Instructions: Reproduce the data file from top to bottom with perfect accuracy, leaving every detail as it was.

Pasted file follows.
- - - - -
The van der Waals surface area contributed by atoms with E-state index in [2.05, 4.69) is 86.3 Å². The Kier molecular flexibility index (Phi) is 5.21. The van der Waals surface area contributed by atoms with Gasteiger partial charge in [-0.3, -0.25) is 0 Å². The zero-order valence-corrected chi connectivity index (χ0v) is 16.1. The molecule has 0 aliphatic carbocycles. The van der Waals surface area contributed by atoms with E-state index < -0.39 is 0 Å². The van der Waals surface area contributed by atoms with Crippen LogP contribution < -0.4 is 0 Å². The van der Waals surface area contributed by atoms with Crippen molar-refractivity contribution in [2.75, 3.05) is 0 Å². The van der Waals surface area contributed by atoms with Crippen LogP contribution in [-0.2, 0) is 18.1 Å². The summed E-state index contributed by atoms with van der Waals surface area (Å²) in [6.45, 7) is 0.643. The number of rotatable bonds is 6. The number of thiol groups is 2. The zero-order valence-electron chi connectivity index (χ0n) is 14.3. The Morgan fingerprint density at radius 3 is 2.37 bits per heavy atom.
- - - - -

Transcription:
The van der Waals surface area contributed by atoms with E-state index in [2.05, 4.69) is 86.3 Å². The Kier molecular flexibility index (Phi) is 5.21. The van der Waals surface area contributed by atoms with Gasteiger partial charge in [-0.3, -0.25) is 0 Å². The zero-order valence-corrected chi connectivity index (χ0v) is 16.1. The molecule has 0 aliphatic carbocycles. The van der Waals surface area contributed by atoms with E-state index < -0.39 is 0 Å². The van der Waals surface area contributed by atoms with Crippen LogP contribution < -0.4 is 0 Å². The van der Waals surface area contributed by atoms with Crippen molar-refractivity contribution in [2.75, 3.05) is 0 Å². The van der Waals surface area contributed by atoms with Crippen LogP contribution in [-0.2, 0) is 18.1 Å². The summed E-state index contributed by atoms with van der Waals surface area (Å²) in [6.45, 7) is 0.643. The number of rotatable bonds is 6. The number of thiol groups is 2. The zero-order valence-electron chi connectivity index (χ0n) is 14.3. The Morgan fingerprint density at radius 3 is 2.37 bits per heavy atom.